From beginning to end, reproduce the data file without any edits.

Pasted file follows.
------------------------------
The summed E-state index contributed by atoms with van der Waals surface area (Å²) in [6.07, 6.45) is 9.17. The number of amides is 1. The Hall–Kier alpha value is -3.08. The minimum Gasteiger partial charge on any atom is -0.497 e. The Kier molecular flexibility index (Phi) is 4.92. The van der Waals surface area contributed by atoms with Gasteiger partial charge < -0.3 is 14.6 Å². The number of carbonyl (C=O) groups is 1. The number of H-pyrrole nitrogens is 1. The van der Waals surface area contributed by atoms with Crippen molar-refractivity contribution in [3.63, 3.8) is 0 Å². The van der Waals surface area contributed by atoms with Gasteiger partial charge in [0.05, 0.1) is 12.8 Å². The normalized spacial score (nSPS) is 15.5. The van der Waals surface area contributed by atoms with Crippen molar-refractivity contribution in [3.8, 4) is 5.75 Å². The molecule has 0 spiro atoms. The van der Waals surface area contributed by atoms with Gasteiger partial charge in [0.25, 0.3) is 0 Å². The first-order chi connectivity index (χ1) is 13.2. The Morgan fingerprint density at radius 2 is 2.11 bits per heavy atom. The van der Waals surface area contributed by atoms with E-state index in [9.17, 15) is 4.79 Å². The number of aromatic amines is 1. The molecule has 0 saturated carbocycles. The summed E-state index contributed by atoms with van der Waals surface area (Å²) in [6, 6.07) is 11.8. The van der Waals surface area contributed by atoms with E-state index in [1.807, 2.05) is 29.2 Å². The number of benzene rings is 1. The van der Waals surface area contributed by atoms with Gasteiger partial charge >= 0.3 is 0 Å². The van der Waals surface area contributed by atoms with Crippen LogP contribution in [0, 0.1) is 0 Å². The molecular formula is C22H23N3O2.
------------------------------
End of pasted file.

The summed E-state index contributed by atoms with van der Waals surface area (Å²) in [6.07, 6.45) is 9.17. The number of amides is 1. The Hall–Kier alpha value is -3.08. The minimum Gasteiger partial charge on any atom is -0.497 e. The Kier molecular flexibility index (Phi) is 4.92. The van der Waals surface area contributed by atoms with Gasteiger partial charge < -0.3 is 14.6 Å². The number of carbonyl (C=O) groups is 1. The number of H-pyrrole nitrogens is 1. The van der Waals surface area contributed by atoms with Crippen molar-refractivity contribution in [3.63, 3.8) is 0 Å². The van der Waals surface area contributed by atoms with Gasteiger partial charge in [0.05, 0.1) is 12.8 Å². The normalized spacial score (nSPS) is 15.5. The van der Waals surface area contributed by atoms with Crippen molar-refractivity contribution in [3.8, 4) is 5.75 Å². The molecule has 0 spiro atoms. The van der Waals surface area contributed by atoms with Gasteiger partial charge in [0.25, 0.3) is 0 Å². The first-order chi connectivity index (χ1) is 13.2. The Morgan fingerprint density at radius 2 is 2.11 bits per heavy atom. The van der Waals surface area contributed by atoms with E-state index in [9.17, 15) is 4.79 Å². The number of aromatic amines is 1. The molecule has 0 saturated carbocycles. The summed E-state index contributed by atoms with van der Waals surface area (Å²) in [6, 6.07) is 11.8. The van der Waals surface area contributed by atoms with E-state index in [1.807, 2.05) is 29.2 Å². The number of benzene rings is 1. The van der Waals surface area contributed by atoms with Gasteiger partial charge >= 0.3 is 0 Å². The van der Waals surface area contributed by atoms with Crippen LogP contribution in [0, 0.1) is 0 Å². The molecular formula is C22H23N3O2.